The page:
Lastly Elisabeth MacNamara, the President of the National League of Women Voters, addressed the group. MacNamara said that the League opposes any infringement on the right to vote or rolling back of voter access to the polls.
According to MacNamara, an example of this is going on in North Carolina. For many years, people who showed up at the wrong polling location could still vote for national and statewide offices but not for items specific to that polling location. North Carolinians are trying to fix this problem through legislation but the League is opposing this change because it somehow “rolls back access.”
To close out the day, Ms. Kaminski spoke about the upcoming election and the status of the Voter ID law. The League currently has 160 people signed up to poll watch but they would like more volunteers. In 2012, the League had 330 poll watchers. Each poll watcher is asked to write a report after Election Day about what they observed. Kaminski stressed the importance of these reports, saying “we have data versus hateful stories.”
She also said the League along with the ACLU, NAACP and Voces de la Frontera are considering more legal action on Voter ID between now and the election to “stop this nasty law.”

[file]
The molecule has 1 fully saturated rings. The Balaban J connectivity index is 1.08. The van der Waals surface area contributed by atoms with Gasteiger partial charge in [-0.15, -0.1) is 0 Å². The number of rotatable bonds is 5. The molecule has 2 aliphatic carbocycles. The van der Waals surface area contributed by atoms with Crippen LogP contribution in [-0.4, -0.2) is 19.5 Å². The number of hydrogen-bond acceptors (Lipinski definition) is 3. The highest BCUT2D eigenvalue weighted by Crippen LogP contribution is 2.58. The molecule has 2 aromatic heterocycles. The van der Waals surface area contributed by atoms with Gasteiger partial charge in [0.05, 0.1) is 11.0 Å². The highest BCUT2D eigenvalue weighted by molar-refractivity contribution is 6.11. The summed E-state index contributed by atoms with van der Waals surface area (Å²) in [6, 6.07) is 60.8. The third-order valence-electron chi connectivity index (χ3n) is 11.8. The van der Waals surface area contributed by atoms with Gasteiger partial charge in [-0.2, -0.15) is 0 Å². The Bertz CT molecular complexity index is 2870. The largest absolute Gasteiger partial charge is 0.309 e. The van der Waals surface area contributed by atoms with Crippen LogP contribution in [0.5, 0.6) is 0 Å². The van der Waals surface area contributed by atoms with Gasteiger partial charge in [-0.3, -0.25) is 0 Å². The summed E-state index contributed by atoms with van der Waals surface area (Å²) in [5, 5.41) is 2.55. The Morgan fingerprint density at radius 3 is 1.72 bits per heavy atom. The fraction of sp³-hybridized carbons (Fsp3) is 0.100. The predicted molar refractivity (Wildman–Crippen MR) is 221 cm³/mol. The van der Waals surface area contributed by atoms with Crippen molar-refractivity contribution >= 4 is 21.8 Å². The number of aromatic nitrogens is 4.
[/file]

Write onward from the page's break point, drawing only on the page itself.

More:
Kaminski did admit to the group that they estimate 90% of Wisconsin voters will not be affected by the new law because they have proper identification.
At several points during the day I was approached by other attendees to discuss what I thought of the event and if I was planning to join. While the women I met were kind and well-intentioned folks, I can’t imagine being involved with an organization so deluded into thinking they are nonpartisan when they are essentially a Get Out the Vote Operation for the liberal wing of the Democratic Party. While I did not agree with much of what I heard, I was glad I attended so I could witness firsthand just what this nonpartisan group is up to.
Editor’s Note: The author has requested anonymity, for obvious reasons. In this instance, MacIver has agreed with the request.